Now go back to the Viewblock page take a look at the amount of transaction, addresses, block and DS height and then hit refresh. Obviously as expected you see new incremented values on one or all parameters. And how did the Zilliqa blockchain manage to transition from a previous valid state to the latest valid state? By using pBFT to reach consensus on the latest valid state.
 
After having obtained the entry ticket, miners execute pBFT to reach consensus on the ever changing state of the blockchain. pBFT requires a series of network communication between nodes, and as such there is no GPU involved (but CPU). Resulting in the total energy consumed to keep the blockchain secure, decentralised and scalable being low.
 
pBFT stands for practical Byzantine Fault Tolerance and is an optimisation on the Byzantine Fault Tolerant algorithm. To quote Blockonomi: “In the context of distributed systems, Byzantine Fault Tolerance is the ability of a distributed computer network to function as desired and correctly reach a sufficient consensus despite malicious components (nodes) of the system failing or propagating incorrect information to other peers.” Zilliqa is such a distributed computer network and depends on the honesty of the nodes (shard and DS) to reach consensus and to continuously update the state with the latest block. If pBFT is a new term for you I can highly recommend the Blockonomi article.
 
The idea of pBFT was introduced in 1999 - one of the authors even won a Turing award for it - and it is well researched and applied in various blockchains and distributed systems nowadays. If you want more advanced information than the Blockonomi link provides click here. And if you’re in between Blockonomi and University of Singapore read the Zilliqa Design Story Part 2 dating from October 2017.
Quoting from the Zilliqa tech whitepaper: “pBFT relies upon a correct leader (which is randomly selected) to begin each phase and proceed when the sufficient majority exists. In case the leader is byzantine it can stall the entire consensus protocol. To address this challenge, pBFT offers a view change protocol to replace the byzantine leader with another one.”
 
pBFT can tolerate ⅓ of the nodes being dishonest (offline counts as Byzantine = dishonest) and the consensus protocol will function without stalling or hiccups. Once there are more than ⅓ of dishonest nodes but no more than ⅔ the network will be stalled and a view change will be triggered to elect a new DS leader. Only when more than ⅔ of the nodes are dishonest (>66%) double spend attacks become possible.
 
If the network stalls no transactions can be processed and one has to wait until a new honest leader has been elected. When the mainnet was just launched and in its early phases, view changes happened regularly. As of today the last stalling of the network - and view change being triggered - was at the end of October 2019.
 
Another benefit of using pBFT for consensus besides low energy is the immediate finality it provides. Once your transaction is included in a block and the block is added to the chain it’s done. Lastly, take a look at this article where three types of finality are being defined: probabilistic, absolute and economic finality. Zilliqa falls under the absolute finality (just like Tendermint for example). Although lengthy already we skipped through some of the inner workings from Zilliqa’s consensus: read the Zilliqa Design Story Part 3 and you will be close to having a complete picture on it. Enough about PoW, sybil resistance mechanism, pBFT etc. Another thing we haven’t looked at yet is the amount of decentralisation.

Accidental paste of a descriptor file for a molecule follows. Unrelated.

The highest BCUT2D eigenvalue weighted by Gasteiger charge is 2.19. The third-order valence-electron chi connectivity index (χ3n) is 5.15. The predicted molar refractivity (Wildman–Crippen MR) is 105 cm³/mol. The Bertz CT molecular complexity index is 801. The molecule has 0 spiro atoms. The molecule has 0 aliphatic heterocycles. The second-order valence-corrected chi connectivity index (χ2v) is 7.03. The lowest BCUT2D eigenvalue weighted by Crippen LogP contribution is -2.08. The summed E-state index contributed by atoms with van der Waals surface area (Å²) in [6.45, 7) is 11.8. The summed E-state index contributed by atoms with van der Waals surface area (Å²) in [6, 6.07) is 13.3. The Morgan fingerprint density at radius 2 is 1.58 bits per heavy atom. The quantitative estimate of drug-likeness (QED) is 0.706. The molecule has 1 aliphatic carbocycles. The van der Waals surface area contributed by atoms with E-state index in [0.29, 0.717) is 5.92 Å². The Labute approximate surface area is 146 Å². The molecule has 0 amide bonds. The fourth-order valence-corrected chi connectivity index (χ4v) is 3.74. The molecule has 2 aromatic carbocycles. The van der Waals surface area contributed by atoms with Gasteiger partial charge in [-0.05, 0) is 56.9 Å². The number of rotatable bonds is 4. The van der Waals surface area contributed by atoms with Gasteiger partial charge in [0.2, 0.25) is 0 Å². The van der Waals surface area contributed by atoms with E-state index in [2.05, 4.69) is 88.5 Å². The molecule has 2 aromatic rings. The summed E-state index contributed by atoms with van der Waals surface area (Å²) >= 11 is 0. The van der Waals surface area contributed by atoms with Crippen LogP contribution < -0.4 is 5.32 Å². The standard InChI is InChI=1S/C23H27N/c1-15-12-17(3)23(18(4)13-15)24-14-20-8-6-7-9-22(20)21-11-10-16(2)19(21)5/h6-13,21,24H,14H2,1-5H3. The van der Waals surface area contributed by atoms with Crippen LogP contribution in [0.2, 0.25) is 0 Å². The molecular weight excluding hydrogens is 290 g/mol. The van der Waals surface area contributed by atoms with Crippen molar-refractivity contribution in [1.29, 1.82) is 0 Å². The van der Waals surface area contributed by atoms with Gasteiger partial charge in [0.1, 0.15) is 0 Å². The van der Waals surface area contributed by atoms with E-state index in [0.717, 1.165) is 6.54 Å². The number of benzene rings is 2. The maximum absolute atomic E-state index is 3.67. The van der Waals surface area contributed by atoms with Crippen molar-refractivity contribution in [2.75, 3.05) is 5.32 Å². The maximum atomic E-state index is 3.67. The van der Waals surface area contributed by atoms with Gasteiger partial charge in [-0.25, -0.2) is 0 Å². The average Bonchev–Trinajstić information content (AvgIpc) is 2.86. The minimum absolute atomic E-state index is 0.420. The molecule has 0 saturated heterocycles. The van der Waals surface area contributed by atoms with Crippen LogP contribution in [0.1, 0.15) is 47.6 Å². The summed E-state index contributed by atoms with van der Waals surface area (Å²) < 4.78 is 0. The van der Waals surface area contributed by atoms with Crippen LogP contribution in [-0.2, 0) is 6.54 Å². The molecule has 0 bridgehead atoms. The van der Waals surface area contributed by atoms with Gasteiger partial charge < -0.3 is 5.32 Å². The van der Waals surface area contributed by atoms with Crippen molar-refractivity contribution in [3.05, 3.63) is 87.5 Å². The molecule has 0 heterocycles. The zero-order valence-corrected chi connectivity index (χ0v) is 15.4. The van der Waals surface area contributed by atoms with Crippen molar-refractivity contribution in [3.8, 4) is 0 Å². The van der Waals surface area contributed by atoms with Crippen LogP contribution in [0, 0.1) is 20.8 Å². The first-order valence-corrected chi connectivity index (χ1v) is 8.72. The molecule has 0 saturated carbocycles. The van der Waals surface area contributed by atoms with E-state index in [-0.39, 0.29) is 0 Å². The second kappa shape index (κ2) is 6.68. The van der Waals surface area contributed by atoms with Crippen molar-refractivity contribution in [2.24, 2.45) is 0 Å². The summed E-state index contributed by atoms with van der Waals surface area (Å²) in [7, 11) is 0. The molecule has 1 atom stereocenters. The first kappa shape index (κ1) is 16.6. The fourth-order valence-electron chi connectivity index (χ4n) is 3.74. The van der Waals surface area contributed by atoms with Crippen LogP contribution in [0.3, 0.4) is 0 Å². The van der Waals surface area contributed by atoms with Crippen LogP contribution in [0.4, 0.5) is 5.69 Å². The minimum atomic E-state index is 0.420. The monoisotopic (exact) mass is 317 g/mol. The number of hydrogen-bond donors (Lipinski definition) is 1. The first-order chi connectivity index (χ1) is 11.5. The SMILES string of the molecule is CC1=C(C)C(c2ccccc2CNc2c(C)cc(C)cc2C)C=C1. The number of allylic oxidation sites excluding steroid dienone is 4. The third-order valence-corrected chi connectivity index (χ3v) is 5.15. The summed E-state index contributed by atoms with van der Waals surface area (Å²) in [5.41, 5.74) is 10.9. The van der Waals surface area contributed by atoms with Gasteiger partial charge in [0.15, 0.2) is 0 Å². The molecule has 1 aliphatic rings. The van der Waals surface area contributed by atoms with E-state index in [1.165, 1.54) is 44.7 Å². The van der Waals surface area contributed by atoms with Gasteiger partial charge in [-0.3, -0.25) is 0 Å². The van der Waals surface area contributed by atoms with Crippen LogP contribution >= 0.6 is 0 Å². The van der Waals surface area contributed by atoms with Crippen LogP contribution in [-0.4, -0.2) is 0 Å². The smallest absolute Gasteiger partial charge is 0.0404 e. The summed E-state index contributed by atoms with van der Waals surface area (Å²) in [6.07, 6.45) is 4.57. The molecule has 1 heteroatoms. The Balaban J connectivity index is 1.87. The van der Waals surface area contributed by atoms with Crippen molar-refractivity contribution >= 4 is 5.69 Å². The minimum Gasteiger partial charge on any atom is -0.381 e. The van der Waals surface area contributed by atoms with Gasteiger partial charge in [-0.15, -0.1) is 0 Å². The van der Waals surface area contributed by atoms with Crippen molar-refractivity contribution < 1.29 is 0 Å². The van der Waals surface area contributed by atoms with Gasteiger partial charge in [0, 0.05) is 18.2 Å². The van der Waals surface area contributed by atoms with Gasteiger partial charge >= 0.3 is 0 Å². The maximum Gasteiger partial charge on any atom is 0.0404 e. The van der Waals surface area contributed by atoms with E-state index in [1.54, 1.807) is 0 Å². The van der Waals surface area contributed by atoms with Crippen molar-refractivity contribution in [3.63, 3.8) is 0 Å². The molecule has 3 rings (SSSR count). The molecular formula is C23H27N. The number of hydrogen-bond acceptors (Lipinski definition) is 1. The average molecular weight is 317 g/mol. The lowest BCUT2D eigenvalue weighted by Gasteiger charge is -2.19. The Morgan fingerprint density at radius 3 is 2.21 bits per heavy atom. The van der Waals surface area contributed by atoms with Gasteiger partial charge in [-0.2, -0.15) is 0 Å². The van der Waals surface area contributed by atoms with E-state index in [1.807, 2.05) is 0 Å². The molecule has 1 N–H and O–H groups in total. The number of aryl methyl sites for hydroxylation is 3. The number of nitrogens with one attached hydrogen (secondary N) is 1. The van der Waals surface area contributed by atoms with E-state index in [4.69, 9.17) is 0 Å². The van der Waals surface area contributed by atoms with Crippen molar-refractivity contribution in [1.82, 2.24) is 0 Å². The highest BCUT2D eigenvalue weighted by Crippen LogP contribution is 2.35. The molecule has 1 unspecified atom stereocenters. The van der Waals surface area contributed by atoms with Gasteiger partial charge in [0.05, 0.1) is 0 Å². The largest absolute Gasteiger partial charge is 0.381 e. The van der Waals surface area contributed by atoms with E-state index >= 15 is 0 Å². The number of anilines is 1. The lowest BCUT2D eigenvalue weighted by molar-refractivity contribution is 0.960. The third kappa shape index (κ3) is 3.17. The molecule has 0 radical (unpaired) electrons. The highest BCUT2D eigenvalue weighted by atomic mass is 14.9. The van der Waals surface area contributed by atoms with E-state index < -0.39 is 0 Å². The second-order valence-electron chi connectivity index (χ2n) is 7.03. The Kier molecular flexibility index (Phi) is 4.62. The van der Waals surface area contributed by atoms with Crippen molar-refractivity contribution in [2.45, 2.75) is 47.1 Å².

Decentralisation
 
Currently there are four shards, each one of them consisting of 600 nodes. 1 shard with 600 so called DS nodes (Directory Service - they need to achieve a higher difficulty than shard nodes) and 1800 shard nodes of which 250 are shard guards (centralised nodes controlled by the team). The amount of shard guards has been steadily declining from 1200 in January 2019 to 250 as of May 2020. On the Viewblock statistics you can see that many of the nodes are being located in the US but those are only the (CPU parts of the) shard nodes who perform pBFT. There is no data from where the PoW sources are coming. And when the Zilliqa blockchain starts reaching their transaction capacity limit, a network upgrade needs to be executed to lift the current cap of maximum 2400 nodes to allow more nodes and formation of more shards which will allow to network to keep on scaling according to demand.
Besides shard nodes there are also seed nodes. The main role of seed nodes is to serve as direct access points (for end users and clients) to the core Zilliqa network that validates transactions. Seed nodes consolidate transaction requests and forward these to the lookup nodes (another type of nodes) for distribution to the shards in the network. Seed nodes also maintain the entire transaction history and the global state of the blockchain which is needed to provide services such as block explorers. Seed nodes in the Zilliqa network are comparable to Infura on Ethereum.
 
The seed nodes were first only operated by Zilliqa themselves, exchanges and Viewblock. Operators of seed nodes like exchanges had no incentive to open them for the greater public.They were centralised at first. Decentralisation at the seed nodes level has been steadily rolled out since March 2020 ( Zilliqa Improvement Proposal 3 ). Currently the amount of seed nodes is being increased, they are public facing and at the same time PoS is applied to incentivize seed node operators and make it possible for ZIL holders to stake and earn passive yields. Important distinction: seed nodes are not involved with consensus! That is still PoW as entry ticket and pBFT for the actual consensus.